“When Hollywood meets radical history, this is what you get. Is that a bad thing?”
First, we’ll cover history.
Recruited by the Black Panther Party after his involvement with the NAACP was recognised, Fred Hampton, a young Black man from the suburbs of Chicago, was tasked with leading the nascent Illinois chapter. During his work as leader of the party, he worked with different marginalised groups across Chicago and spoke on the importance of recognising class and the ideals of socialism. Because of this, he was labelled a “radical threat” by the FBI and was put under investigation. Phones were tapped, cars were followed, and unlawful arrests were made. In December 1969, Fred Hampton, the then-leader of the Illinois chapter of the Black Panther party, was assassinated by the FBI. At his funeral, Jesse Jackson eulogised that “when Fred was shot in Chicago, black people in particular, and decent people in general, bled everywhere”.
I say all of this to reiterate that that’s not what Judas and the Black Messiah focuses on. The film sets most of its attention on the story of William O’Neal (played by LaKeith Stanfield), the FBI informant that infiltrated the party and was tasked with leaking information and gaining the trust of Fred Hampton (played by Daniel Kaluuya). The film chooses to position itself as a drama, rather than a historical retelling; as the story of O’Neal, a man poised to give up his soul to sell out his own. The film is what happens when Hollywood meets radical history. Is that a bad thing?
The film’s focus on O’Neal has been called out by some critics and viewers, who, understandably, argue that the focus on the traitor is somewhat disappointing. Rapper Noname passed on featuring on the film’s soundtrack, pointing out that the politics of Fred Hampton weren’t front and centre, willing people to actually go and study Hampton’s views on US imperialism and fascism, beyond what’s shown in the movie.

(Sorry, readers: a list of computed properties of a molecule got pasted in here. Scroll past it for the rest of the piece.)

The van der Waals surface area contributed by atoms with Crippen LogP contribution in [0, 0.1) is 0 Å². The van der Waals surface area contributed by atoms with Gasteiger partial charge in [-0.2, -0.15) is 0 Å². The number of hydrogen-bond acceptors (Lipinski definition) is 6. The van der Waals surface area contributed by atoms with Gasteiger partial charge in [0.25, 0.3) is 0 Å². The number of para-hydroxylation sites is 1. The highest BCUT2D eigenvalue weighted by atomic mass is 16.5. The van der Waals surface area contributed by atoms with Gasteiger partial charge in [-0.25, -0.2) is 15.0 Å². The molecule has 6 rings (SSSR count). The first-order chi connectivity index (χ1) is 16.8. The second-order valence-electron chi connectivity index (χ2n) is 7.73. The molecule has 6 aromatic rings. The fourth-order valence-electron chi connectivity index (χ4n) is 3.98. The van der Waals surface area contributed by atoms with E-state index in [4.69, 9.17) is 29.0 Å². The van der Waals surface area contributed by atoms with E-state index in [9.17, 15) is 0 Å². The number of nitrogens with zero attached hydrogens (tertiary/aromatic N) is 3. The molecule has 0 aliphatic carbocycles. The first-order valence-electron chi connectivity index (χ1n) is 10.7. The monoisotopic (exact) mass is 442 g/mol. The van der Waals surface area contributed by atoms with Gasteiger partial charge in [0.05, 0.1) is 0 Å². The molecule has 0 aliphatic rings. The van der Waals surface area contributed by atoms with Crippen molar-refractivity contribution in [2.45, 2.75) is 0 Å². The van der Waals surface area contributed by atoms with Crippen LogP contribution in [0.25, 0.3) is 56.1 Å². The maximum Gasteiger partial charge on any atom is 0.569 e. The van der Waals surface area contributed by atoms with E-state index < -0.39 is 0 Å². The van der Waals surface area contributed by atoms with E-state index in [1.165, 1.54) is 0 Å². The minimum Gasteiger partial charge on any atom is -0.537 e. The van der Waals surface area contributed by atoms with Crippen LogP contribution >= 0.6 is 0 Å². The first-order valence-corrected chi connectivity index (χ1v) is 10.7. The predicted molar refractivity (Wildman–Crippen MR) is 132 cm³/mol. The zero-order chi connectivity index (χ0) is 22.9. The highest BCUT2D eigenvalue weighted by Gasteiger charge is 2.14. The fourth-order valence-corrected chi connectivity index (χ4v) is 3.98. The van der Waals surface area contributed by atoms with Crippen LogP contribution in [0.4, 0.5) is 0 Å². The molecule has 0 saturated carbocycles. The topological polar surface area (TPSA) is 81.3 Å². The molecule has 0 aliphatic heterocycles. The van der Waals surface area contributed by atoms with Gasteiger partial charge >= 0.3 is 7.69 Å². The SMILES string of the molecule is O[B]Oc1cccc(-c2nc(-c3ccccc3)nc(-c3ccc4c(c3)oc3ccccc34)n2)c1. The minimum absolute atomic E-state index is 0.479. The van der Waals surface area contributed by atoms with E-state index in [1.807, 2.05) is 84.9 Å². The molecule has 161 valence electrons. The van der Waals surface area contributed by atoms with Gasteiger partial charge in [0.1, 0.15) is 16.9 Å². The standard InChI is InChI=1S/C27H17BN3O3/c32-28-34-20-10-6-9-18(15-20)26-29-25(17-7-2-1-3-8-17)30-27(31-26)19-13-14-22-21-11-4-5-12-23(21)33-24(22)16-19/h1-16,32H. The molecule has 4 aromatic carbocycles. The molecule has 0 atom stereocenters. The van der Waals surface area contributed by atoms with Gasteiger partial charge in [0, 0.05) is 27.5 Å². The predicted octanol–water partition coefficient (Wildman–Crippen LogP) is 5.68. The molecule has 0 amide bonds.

I’m a firm believer in creative licence within the film industry – an industry where good storytelling should always take precedence. Judas and the Black Messiah was never billed as a strict biopic, but the omission of historical elements that could’ve aided the storytelling is what holds the film back from being perfect. The film, directed by newcomer Shaka King, skims over some of Hampton’s most important work, including the formation of The Rainbow Coalition, a movement that brought together the Panthers, the Young Patriots Organisation — which comprised mostly white, leftist Appalachians who had migrated to Chicago — and the Young Lords, a Latinx gang turned human rights organisation that critiqued police brutality and fought for the self-determination of Puerto Ricans and other Latinx communities. This stance on cross-culturalism is powerful and would’ve added nuance where the film sometimes fails to establish it.
Where omission works however, is for LaKeith’s portrayal of O’Neal. The film doesn’t so much as scratch the surface as to the motivations behind his willingness to betray. Beyond a bit of cash and a car, a post-biblical equivalent of thirty pieces of silver, there’s no solid suggestion to why he commits this act of treason. LaKeith plays this with a trembling, manic energy, which only adds to the eeriness of his character. It’s brilliant.
It’s this calibre of acting that is the film’s best quality. Daniel Kaluuya, already the recipient of a Golden Globe for his portrayal of Fred Hampton, is electric. Where results of Hampton’s leadership is somewhat skimmed over, Kaluuya perfectly captures his charisma and penchant for an instinctive rhetoric, so much so that you’re almost transported into these community halls that the speeches take place in. The acting is mesmeric, and supported by the likes of Dominique Fishback, who plays Hampton’s partner Deborah, and my personal supporting standout Algee Smith, who plays Jake Winters, an outspoken, young member of the party.
Judas and the Black Messiah can’t do everything. It didn’t need to be a history lesson - no film should or perhaps really, even can be. But what it achieves is still quite something. It is a bittersweet compliment to what’s here, that you end the film wishing it’d done even more.
You can rent the movie premiere of JUDAS AND THE BLACK MESSIAH at home from 11th March in the UK.